People who use the service, staff and visitors were not protected against the risks of unsafe or unsuitable premises. We found no record that showed if a legionella test had been completed. There was no risk assessment in place. Legionella are water-borne bacteria that can cause serious illness. Health and safety regulations require persons responsible for premises to identify, assess, manage and prevent and control risks, and to keep the correct records. We discussed this with the registered manager, who told us that they would arrange for the test to take place.

Appropriate checks were not always undertaken before staff began work.

Is the service responsive?

Care was not always planned to meet people's needs. Where a need was identified, a plan was not always in place to meet this need. One person was identified as being at high risk of skin breakdown. We saw that their care plan did not consider sufficient actions that staff should take to protect this person from skin breakdown. For example, there was no consideration of pressure relieving equipment on the person's bed, nor whether staff were required to assist the person to change position regularly to relieve the pressure on their skin.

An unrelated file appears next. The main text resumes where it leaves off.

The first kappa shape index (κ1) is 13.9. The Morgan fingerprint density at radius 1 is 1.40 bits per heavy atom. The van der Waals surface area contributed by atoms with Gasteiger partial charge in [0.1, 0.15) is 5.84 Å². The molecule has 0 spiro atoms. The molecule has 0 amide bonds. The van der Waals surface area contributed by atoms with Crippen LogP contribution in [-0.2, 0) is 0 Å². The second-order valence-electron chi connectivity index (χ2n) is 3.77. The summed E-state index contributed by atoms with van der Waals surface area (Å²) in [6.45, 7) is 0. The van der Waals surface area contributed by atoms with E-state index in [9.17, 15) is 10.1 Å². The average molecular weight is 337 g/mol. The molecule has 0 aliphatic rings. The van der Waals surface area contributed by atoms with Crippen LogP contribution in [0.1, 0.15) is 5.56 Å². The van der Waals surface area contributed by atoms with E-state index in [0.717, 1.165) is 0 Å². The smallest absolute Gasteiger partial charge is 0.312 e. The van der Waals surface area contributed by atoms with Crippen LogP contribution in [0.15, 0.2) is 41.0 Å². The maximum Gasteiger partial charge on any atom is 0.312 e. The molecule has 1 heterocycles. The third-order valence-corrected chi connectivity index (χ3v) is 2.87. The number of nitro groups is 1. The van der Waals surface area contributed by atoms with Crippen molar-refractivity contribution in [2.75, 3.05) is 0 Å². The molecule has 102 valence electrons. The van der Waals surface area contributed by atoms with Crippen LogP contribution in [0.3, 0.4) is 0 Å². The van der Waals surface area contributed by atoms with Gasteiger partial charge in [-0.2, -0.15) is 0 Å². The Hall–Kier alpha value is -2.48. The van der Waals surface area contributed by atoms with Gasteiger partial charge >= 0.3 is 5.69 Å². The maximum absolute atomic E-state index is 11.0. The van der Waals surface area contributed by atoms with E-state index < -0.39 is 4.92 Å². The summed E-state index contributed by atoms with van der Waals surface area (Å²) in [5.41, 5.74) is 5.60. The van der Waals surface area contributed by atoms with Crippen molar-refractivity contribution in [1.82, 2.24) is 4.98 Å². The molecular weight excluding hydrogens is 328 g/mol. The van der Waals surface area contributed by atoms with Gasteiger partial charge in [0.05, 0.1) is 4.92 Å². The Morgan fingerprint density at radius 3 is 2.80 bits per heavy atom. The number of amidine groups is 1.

Is the service caring?

During the both days of our inspection, we spent time talking with and observing people in various parts of the home. There was a relaxed atmosphere throughout the home. We saw that a number of people received visits from family members and friends. Some people chose to spend their time outside in the garden enjoying the sunshine, other people spent time in the lounge or their bedrooms. During both days of our inspection we saw that people living in the home were participating in various activities, such as ball games, watching the TV, and board games.